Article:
The New Testament apocrypha are a number of writings by early Christians that give accounts of Jesus and his teachings, the nature of God, or the teachings of his apostles and of their lives. These writings often have links with those books which are regarded as "canonical". Not every branch of the Christian church is in agreement as to which writings are to be regarded as "canonical" and which are "
The word "apocrypha" means "hidden writings" and comes from the Greek through Latin. The general term is usually applied to the books that were considered by the church as useful, but not divinely inspired. As such, to refer to Gnostic writings as "apocryphal" is misleading since they would not be classified in the same category by orthodox believers..
That some works are categorized as New Testament Apocrypha is indicative of the wide range of responses that were engendered in the interpretation of the message of Jesus of Nazareth. During the first several centuries of the transmission of that message, considerable debate turned on safeguarding its authenticity. Three key methods of addressing this survive to the present day: ordination, where groups authorize individuals as reliable teachers of the message; creeds, where groups define the boundaries of interpretation of the message; and canons, which list the primary documents certain groups believe contain the message originally taught by Jesus (in other words, the Bible). Many early books about Jesus were not included in the canons, and are now termed apocryphal. Some of them were vigorously suppressed and survive only as fragments. The earliest lists of authentic works of the New Testament were not quite the same as modern lists; for example the Book of Revelation was long regarded as unauthentic, while Shepherd of Hermas was considered genuine by many Christians, and appears in several ancient Bibles..
The works that presented themselves as "authentic" but did not obtain general acceptance from within the churches are called New Testament Apocrypha. These are not accepted as canonical by most mainstream Christian denominations; only the Ethiopian Orthodox Church recognizes the Shepherd of Hermas, 1 Clement, Acts of Paul, and several Old Testament books that most other denominations reject, but it should be noted that this church does not adhere to an explicit canon.
The SyriacPeshitta, used by all the various Syrian Churches, originally did not include 2 Peter, 2 John, 3 John, Jude and Revelation (and this canon of 22 books is the one cited by John Chrysostom (~347-407) and Theodoret (393-466) from the School of Antioch).
Western Syrians have added the remaining 5 books to their NT canons in modern times (such as the Lee Peshitta of 1823). Today, the official lectionaries followed by the Malankara Syrian Orthodox Church, with headquarters at Kottayam (India), and the Chaldean Syrian Church, also known as the Church of the East (Nestorian), with headquarters at Trichur (India), still present lessons from only the 22 books of the original Peshitta.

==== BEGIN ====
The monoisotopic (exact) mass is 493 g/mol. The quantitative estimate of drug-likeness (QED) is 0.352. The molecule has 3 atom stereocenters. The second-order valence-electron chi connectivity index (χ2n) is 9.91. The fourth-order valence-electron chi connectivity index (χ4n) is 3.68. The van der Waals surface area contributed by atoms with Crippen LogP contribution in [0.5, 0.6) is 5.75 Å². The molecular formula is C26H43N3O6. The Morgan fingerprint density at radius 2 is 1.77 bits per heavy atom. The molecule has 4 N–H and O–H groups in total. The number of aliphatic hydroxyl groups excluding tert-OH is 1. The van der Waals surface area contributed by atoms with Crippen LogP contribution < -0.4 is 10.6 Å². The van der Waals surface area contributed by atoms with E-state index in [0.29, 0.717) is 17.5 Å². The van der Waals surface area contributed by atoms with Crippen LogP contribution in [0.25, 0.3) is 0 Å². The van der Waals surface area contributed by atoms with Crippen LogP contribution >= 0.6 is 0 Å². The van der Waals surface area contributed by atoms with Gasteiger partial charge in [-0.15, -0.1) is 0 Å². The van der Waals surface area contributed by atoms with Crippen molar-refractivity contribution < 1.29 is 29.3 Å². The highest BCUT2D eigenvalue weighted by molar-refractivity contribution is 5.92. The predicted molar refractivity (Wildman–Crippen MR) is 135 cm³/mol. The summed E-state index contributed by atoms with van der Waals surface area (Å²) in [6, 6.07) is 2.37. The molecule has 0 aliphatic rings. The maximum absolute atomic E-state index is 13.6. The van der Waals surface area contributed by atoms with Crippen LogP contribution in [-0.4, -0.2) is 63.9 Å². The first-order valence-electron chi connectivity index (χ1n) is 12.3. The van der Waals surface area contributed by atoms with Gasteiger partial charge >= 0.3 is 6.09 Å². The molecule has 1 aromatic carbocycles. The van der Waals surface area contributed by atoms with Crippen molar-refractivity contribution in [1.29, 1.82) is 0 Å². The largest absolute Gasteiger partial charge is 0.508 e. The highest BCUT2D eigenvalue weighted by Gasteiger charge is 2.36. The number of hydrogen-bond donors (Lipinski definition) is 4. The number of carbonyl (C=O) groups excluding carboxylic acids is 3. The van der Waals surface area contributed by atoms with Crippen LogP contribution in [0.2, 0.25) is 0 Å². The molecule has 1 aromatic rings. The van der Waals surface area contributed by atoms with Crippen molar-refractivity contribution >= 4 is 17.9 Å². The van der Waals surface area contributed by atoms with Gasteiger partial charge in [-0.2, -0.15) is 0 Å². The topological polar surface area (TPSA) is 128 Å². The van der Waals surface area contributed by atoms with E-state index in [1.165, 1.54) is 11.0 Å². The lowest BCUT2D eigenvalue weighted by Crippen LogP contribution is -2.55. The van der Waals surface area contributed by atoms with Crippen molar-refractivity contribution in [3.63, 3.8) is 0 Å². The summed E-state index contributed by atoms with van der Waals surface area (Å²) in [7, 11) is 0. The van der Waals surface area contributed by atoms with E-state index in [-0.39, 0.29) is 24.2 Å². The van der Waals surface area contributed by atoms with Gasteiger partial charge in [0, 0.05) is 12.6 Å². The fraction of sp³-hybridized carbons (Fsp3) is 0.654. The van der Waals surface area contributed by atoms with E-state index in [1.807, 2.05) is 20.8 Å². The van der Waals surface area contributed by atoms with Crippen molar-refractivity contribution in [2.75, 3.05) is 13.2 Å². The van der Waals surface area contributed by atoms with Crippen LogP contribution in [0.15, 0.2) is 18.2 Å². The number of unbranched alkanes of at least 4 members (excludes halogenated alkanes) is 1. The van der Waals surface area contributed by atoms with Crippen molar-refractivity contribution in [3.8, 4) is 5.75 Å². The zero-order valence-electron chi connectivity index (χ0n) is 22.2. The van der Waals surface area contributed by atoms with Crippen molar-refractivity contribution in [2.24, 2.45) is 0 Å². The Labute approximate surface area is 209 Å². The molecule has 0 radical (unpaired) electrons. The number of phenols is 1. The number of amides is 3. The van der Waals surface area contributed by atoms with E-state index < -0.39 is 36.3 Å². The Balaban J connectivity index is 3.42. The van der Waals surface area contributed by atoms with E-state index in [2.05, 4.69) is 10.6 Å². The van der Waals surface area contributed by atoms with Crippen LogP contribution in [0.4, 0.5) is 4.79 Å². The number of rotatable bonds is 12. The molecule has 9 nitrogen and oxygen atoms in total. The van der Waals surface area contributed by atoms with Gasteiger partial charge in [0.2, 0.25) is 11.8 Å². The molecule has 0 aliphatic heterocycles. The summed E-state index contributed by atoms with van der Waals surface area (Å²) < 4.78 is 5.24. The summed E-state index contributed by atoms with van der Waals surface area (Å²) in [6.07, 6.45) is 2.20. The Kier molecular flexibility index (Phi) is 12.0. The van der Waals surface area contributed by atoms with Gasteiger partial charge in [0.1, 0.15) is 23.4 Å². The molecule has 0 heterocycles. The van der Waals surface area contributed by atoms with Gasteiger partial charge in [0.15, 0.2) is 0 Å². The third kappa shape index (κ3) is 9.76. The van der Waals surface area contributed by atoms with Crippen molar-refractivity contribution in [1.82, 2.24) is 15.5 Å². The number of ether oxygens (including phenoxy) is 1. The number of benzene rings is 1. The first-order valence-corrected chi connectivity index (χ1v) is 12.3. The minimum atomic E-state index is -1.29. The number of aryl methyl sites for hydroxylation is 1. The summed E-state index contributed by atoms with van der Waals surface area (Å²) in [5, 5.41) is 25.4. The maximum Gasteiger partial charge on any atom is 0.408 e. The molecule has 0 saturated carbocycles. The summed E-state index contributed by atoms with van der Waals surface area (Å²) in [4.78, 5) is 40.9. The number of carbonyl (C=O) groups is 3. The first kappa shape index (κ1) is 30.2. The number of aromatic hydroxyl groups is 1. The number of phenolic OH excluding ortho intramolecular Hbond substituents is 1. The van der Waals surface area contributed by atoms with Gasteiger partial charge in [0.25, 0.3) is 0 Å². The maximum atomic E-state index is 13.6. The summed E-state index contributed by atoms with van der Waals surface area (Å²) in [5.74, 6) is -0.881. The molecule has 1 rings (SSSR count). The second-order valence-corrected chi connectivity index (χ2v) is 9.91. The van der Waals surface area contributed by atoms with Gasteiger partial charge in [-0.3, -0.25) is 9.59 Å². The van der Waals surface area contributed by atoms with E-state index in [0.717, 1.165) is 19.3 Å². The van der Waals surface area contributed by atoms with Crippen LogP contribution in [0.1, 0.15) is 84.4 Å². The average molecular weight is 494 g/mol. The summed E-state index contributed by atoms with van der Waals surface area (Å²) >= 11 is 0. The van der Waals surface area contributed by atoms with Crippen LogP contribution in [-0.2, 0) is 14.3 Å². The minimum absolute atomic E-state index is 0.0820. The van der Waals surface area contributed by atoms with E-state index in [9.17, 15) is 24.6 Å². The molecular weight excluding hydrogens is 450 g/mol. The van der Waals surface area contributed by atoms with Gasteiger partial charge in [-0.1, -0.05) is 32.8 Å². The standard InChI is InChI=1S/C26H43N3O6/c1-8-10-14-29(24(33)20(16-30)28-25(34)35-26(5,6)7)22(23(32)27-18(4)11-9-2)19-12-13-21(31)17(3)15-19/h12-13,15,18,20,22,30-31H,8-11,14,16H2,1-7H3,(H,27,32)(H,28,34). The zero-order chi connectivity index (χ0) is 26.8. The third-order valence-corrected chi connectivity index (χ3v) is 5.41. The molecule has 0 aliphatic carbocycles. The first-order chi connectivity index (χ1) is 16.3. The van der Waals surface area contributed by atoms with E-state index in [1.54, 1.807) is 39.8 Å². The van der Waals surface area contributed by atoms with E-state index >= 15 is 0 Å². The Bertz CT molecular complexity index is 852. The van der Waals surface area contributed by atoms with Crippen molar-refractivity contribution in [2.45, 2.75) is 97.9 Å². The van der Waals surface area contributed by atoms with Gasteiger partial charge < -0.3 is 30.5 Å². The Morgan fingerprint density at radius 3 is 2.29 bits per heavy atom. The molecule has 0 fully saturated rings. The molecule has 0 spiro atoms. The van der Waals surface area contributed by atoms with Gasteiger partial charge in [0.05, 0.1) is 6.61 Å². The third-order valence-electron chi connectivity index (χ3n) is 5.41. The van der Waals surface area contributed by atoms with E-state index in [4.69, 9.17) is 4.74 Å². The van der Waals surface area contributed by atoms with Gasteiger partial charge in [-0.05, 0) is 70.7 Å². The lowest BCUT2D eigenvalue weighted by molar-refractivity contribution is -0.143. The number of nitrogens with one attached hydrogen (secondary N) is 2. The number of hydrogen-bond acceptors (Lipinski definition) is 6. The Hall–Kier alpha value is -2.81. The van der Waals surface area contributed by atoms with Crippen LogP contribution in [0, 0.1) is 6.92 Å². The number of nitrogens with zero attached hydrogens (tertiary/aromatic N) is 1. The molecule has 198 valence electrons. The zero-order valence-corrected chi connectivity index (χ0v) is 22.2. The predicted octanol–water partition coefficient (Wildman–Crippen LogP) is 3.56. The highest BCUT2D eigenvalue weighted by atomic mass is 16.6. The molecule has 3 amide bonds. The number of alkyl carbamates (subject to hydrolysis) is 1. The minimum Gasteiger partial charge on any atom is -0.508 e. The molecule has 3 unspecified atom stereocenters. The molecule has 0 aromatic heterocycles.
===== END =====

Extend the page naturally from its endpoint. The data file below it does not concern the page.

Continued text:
The Armenian Apostolic church at times has included the Third Epistle to the Corinthians, but does not always list it with the other 27 canonical New Testament books. This Church did not accept the Revelation into its Bible until A.D. 1200.
The New Testament of the Coptic Bible, adopted by the Egyptian Church, includes the two Epistles of Clement.
The rarity of information about the childhood of Jesus in the canonical Gospels led to a hunger of early Christians for more detail about the early life of Jesus. This was supplied by a number of 2nd century and later texts, known as infancy gospels, none of which was accepted into the biblical canon, but the very number of their surviving manuscripts attests to their continued popularity.
Since these mostly survive as quotes scattered amongst critical commentaries by Pauline Christianity, some modern theories suggest that these may be variations on one another, although the quotations from the Gospel of the Ebionites appear more distinct than the others. It has also been suggested that the Gospel of the Hebrews may have been an earlier version of the Greek Gospel of Matthew.
Many alternate edited versions of other gospels existed during the period of early Christianity. Sometimes, those attributed to the text state elsewhere that their text is the earlier version, or that their text excises all the additions and distortions made by their opponents to the more recognised version of the text. The church fathers insist that these people are incorrect (and indeed heretical) in their assertions, but some modern scholars do not. It remains to be seen whether any are earlier and more accurate versions of the canonical texts. Details of their contents only survive in the attacks on them by their opponents, and so for the most part it is uncertain as to how extensively different they are, and whether any constitute entirely different works. These texts include: